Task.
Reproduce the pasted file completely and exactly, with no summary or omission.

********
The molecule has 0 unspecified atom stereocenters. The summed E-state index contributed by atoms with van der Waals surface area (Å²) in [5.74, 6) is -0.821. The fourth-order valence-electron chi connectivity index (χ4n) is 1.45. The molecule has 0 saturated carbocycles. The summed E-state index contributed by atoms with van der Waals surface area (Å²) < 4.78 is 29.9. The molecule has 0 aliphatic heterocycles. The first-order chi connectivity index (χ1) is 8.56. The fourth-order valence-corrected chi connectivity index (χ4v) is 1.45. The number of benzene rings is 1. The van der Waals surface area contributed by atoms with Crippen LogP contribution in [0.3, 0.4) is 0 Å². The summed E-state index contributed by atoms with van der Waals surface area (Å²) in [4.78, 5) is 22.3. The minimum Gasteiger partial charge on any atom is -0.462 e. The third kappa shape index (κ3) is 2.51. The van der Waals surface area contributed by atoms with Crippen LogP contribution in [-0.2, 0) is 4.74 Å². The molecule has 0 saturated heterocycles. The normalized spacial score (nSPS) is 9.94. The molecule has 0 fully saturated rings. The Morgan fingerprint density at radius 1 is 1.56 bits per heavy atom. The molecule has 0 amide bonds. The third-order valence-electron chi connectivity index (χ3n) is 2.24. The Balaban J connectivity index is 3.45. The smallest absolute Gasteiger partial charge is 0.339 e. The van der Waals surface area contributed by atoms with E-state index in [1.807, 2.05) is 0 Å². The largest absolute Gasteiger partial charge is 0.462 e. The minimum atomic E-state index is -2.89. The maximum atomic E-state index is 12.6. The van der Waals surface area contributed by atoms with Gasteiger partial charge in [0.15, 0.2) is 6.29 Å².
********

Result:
The molecule has 0 unspecified atom stereocenters. The summed E-state index contributed by atoms with van der Waals surface area (Å²) in [5.74, 6) is -0.821. The fourth-order valence-electron chi connectivity index (χ4n) is 1.45. The molecule has 0 saturated carbocycles. The summed E-state index contributed by atoms with van der Waals surface area (Å²) < 4.78 is 29.9. The molecule has 0 aliphatic heterocycles. The first-order chi connectivity index (χ1) is 8.56. The fourth-order valence-corrected chi connectivity index (χ4v) is 1.45. The number of benzene rings is 1. The van der Waals surface area contributed by atoms with Crippen LogP contribution in [0.3, 0.4) is 0 Å². The summed E-state index contributed by atoms with van der Waals surface area (Å²) in [4.78, 5) is 22.3. The minimum Gasteiger partial charge on any atom is -0.462 e. The third kappa shape index (κ3) is 2.51. The van der Waals surface area contributed by atoms with Crippen LogP contribution in [-0.2, 0) is 4.74 Å². The molecule has 0 saturated heterocycles. The normalized spacial score (nSPS) is 9.94. The molecule has 0 fully saturated rings. The Morgan fingerprint density at radius 1 is 1.56 bits per heavy atom. The molecule has 0 amide bonds. The third-order valence-electron chi connectivity index (χ3n) is 2.24. The Balaban J connectivity index is 3.45. The smallest absolute Gasteiger partial charge is 0.339 e. The van der Waals surface area contributed by atoms with E-state index in [1.807, 2.05) is 0 Å². The largest absolute Gasteiger partial charge is 0.462 e. The minimum atomic E-state index is -2.89. The maximum atomic E-state index is 12.6. The van der Waals surface area contributed by atoms with Gasteiger partial charge in [0.15, 0.2) is 6.29 Å².